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Homo Sapiens Versus Neanderthals

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Explore the origins of modern humans. Fossil evidence from Middle East caves and elsewhere has revealed some competitive advantages modern humans, known as Homo sapiens, are believed to have held over the more archaic human species, Neanderthals. For example, during the time in which the two species may have coexisted, Homo sapiens lived on high ground, from which they could survey the landscape and plan their hunting expeditions. Some scientists have theorized that the success of this strategy may have contributed to the demise of the valley-dwelling Neanderthals, who became extinct about 30,000 years ago. Adapted from NOVA.

This video is available in both English and Spanish audio, along with corresponding closed captions.

Biotechnology: Upstream Processing Associate

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In this video excerpted from Pathways to Technology, you’ll learn about the role biotechnology plays in the fight against cancer. Roya Dirin is an upstream processing associate who works with cells, looking for proteins that can help treat cancer. Her first career was as a midwife, but she decided to switch fields because she wanted to help cure diseases. Roya explains how her community college biotechnology degree is just the first step in her new career.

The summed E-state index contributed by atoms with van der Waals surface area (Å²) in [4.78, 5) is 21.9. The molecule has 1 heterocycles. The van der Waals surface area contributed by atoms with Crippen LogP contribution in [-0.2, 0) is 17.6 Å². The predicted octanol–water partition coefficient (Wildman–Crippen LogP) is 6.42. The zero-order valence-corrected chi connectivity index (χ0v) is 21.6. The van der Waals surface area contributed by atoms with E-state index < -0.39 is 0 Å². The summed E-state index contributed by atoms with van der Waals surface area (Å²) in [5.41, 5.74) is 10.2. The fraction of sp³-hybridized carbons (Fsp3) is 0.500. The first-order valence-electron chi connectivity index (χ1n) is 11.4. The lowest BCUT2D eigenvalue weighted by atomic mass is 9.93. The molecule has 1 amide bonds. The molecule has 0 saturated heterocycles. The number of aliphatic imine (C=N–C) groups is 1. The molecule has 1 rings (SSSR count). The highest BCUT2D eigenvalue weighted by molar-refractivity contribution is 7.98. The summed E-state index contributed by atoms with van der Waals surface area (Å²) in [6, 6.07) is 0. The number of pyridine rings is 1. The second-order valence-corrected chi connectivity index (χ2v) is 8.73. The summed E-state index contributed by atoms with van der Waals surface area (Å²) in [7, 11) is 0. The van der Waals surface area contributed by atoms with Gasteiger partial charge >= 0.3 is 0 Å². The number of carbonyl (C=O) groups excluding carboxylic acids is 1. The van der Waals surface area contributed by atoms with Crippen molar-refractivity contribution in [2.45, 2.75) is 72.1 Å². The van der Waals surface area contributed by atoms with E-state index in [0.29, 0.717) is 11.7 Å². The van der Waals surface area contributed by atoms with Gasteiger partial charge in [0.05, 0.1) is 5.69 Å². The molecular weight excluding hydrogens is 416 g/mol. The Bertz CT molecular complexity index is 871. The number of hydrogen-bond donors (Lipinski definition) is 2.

Turtle Defense

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In this video from the WPSU’s series Outside, a staff member from Shaver’s Creek Environmental Center at Penn State University explains how some species of turtle protect themselves in their environment. Turtles, like many other species, are facing obstacles that threaten their survival. Some of these obstacles have threatened turtle survival for centuries, while others have emerged more recently and are caused by human activities.

This video is available in both English and Spanish audio, along with corresponding closed captions.

Animal Families | Everyday Learning